As one of the U.S.'s most prominent crypto banks winds down, on the other side of the pond its Swiss analog is experiencing an influx in demand.
"I think there were not only U.S. players, but I think there were players across the globe, who used Silvergate," said Martin Burgherr, chief clients officer at Sygnum Bank, in an interview with The Block on Monday. "We received quite a number of inquiries, I would say especially from the funds and hedge fund side who seem to have now a need to diversify their banking partners with what has happened."
Last night, Silvergate Capital Corporation said it would wind down operations and voluntarily liquidate Silvergate Bank.
When the bank warned last week that it may be “less than well-capitalized," many key industry players severed ties with the bank and said they would instead rely on other partners. However, with limited options in the U.S., its collapse raises questions about how crypto firms will access the banking system, said Alex More, partner at the law firm of Carrington, Coleman, Sloman and Blumenthal.
On the hunt for credit risk protection
For Sygnum, the increase in inquiries about its banking services had already started to pick up following several industry collapses last year. The bank, which has obtained a Swiss banking license as well as a capital markets services license in Singapore, stores crypto assets off balance sheet as the Swiss regulatory framework considers crypto an asset class, which means banks can store the assets off balance sheet removing credit risk.
"FTX was the top of the iceberg but also we saw what has happened with Celsius or BlockFi, I think the awareness for credit risk and crypto services has increased significantly," Burgherr said. "And this is actually something that we benefit dramatically from."
Sygnum was built with a vision that institutional clients will want to access digital assets from trusted players such as Swiss banks, Burgherr said. Many prospective clients reaching out are surprised to find that Sygnum is a full-fledged Swiss bank with rights to also offer crypto services.
"I think this is really what they are looking for that they have a [politically] very, very stable tier one country, which endorses cryptocurrencies," Burgherr said. "And which provides legal certainty and regulatory certainty around the crypto services that they need."
U.S. companies remain in the lurch
Securing clients comes with some peculiarities. As the bank is dual headquartered in Singapore and Switzerland, when it comes to providing services outside those home jurisdictions its subject to reverse solicitation laws, which means clients in other countries need to inquire about services from the bank with no prior solicitation from the bank itself.
"We cannot actively prospect these clients outside our home jurisdictions for cross-border reasons because that's the beauty and the beast of being a bank, there are quite a few regulations that we need to comply with," Burgherr said.
The bank also cannot completely fill the void left by Silvergate as it does not service U.S. customers. It provides custody, brokerage and banking services to four key client groups: hedge funds, distributed ledger companies and foundations, high net worth individuals and external asset managers.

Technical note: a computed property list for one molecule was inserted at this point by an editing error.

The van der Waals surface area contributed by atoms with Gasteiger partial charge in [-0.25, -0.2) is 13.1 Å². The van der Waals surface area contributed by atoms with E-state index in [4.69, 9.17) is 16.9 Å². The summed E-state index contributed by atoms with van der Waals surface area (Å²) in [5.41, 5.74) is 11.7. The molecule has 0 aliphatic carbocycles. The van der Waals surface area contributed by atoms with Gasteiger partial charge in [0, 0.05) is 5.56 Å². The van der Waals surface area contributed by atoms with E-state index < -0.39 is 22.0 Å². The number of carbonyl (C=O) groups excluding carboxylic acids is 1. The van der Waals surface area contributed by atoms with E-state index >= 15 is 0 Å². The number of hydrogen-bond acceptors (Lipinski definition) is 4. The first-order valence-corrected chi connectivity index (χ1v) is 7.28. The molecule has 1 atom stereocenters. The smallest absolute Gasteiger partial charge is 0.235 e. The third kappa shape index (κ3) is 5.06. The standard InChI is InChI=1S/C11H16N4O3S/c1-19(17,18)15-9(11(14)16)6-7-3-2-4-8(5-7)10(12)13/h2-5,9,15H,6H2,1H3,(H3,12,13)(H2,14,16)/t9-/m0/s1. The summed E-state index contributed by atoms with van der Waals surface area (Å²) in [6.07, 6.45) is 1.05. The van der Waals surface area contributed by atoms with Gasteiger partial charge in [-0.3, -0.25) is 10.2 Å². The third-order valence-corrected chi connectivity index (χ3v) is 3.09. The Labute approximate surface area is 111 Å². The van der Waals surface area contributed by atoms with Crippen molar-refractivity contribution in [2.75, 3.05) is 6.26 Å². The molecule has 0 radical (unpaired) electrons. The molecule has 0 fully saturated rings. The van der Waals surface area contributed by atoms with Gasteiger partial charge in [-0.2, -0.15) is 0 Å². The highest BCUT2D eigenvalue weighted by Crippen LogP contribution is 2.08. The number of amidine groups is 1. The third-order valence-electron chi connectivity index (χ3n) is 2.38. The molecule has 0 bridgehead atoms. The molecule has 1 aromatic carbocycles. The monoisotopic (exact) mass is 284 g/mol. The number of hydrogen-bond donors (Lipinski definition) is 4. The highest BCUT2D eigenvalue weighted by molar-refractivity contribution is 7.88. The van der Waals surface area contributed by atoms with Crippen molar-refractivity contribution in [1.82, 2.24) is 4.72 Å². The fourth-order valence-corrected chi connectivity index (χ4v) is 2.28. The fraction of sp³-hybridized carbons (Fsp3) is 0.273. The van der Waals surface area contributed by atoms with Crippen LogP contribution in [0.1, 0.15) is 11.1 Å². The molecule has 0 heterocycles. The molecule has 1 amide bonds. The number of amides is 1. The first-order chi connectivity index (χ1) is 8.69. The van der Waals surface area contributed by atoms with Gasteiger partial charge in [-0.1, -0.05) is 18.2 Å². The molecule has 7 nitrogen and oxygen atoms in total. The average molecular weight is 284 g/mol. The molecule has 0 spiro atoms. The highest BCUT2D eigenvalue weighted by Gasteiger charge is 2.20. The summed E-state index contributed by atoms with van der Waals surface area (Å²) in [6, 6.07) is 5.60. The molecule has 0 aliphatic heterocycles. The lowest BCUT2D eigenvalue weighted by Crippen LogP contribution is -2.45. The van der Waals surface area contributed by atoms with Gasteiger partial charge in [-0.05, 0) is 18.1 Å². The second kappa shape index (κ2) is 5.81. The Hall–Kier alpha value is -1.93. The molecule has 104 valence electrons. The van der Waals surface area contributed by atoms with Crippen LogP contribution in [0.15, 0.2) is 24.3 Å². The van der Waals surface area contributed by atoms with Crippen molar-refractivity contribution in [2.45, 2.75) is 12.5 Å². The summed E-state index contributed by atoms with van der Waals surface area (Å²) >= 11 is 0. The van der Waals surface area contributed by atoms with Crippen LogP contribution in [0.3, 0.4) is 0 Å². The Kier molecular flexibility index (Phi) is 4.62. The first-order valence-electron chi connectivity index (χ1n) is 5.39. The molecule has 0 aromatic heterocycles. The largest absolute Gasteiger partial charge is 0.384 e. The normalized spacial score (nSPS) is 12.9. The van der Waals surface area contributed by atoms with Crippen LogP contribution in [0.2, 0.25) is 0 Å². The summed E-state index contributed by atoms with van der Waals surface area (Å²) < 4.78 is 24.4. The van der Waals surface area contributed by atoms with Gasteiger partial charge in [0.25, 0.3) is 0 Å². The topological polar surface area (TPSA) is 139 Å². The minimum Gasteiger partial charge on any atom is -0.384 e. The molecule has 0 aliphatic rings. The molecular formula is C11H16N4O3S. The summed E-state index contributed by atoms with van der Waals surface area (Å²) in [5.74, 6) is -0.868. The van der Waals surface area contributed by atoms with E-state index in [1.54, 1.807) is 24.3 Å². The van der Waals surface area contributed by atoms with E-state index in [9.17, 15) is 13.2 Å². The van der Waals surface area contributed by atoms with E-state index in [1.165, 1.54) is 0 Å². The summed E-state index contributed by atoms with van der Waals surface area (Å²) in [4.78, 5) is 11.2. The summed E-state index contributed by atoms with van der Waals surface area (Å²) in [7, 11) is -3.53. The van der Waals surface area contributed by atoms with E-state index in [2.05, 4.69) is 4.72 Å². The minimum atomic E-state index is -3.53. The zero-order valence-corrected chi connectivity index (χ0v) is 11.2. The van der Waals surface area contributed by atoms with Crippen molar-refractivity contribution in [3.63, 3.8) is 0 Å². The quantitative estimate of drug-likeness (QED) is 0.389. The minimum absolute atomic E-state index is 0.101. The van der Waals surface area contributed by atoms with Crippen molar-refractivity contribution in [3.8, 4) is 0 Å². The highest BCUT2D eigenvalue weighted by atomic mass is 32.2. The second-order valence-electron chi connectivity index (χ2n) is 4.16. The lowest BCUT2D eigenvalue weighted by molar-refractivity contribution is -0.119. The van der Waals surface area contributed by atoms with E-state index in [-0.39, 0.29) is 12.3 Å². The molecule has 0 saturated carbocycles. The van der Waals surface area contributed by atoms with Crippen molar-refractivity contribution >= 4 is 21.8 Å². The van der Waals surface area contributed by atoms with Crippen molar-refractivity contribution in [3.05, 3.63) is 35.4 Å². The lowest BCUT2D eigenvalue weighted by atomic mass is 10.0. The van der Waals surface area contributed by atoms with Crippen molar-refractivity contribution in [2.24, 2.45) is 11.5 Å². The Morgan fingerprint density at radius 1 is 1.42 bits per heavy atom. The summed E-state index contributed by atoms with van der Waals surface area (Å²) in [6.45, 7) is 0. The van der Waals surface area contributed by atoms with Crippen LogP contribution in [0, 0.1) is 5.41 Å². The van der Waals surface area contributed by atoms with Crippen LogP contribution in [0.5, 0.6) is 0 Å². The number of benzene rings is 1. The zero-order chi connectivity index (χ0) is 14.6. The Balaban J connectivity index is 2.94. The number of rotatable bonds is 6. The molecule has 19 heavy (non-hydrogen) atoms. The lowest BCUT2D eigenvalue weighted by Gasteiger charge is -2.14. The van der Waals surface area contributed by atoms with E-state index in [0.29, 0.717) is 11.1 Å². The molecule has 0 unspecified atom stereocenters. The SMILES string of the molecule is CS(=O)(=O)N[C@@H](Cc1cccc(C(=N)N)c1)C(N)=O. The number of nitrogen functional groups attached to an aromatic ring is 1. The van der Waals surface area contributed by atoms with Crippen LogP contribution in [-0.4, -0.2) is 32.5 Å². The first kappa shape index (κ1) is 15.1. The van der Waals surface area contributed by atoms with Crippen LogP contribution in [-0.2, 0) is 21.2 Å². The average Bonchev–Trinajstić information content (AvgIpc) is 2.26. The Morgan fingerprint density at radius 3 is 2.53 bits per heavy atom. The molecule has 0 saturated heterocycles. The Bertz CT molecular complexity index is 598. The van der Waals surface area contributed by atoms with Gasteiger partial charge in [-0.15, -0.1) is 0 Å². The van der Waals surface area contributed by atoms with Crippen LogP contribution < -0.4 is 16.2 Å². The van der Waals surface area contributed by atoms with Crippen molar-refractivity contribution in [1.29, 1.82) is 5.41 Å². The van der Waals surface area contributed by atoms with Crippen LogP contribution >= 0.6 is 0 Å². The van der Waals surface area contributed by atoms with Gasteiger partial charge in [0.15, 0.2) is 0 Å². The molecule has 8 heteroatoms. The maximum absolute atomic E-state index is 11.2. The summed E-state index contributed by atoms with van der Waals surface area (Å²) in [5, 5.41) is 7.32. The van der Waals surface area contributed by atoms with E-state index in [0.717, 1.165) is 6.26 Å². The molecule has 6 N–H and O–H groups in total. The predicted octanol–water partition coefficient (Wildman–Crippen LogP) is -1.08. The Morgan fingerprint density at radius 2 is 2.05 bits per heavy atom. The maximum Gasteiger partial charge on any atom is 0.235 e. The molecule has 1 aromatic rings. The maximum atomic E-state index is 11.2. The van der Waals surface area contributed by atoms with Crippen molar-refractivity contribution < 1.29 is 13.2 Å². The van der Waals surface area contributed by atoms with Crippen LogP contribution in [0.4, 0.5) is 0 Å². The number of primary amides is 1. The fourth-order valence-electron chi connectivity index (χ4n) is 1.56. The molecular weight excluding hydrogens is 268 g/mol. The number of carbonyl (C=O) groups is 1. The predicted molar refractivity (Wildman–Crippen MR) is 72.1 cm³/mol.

"We took the strategic decision to not offer our services to U.S. clients," Burgherr said. "Simply because the regulatory uncertainty in the U.S. is quite high. This is why for the time being until we see that there is more clarity around crypto. This is not within our risk appetite."
Everything under one roof
To those who can access Sygnum's services, they can receive everything under one roof, Burgherr said. It's easy to transfer funds between the crypto side of the bank and its traditional banking arm, he added.
"They are sometimes thinking it's too good to be true," Burgherr said, adding that Sygnum is much more than a crypto friendly bank like Silvergate.
However, one of the key draws of Silvergate Bank was the Silvergate Exchange Network, which allowed clients to send U.S. dollars and euros 24 hours a day. Some players like BCB Group are planning to step in to fill this void but it's not a service that Sygnum currently offers.
"It's a very particular business, the settlement for brokers and exchanges," said Burgherr, adding that there are probably more attractive opportunities elsewhere. In light of Silvergate's situation, "the landscape changes and this also always means opportunities for other players."
Sygnum has instead been focusing on the roll out of its Ryse initiative, which will help digital asset companies grow regardless of stage. At the early stages, fundraising and KYC needs often dominate while at the later stages it's treasury management, Burgherr said.
"Our hypothesis is that there is more regulatory scrutiny coming in," Burgherr said. "Properly regulated players, whether it's under MiCA or as a Swiss bank or whatever the regulatory regimes you come up with, I think the winners will clearly be people who comply with these regulations and for us it's a strategic priority."
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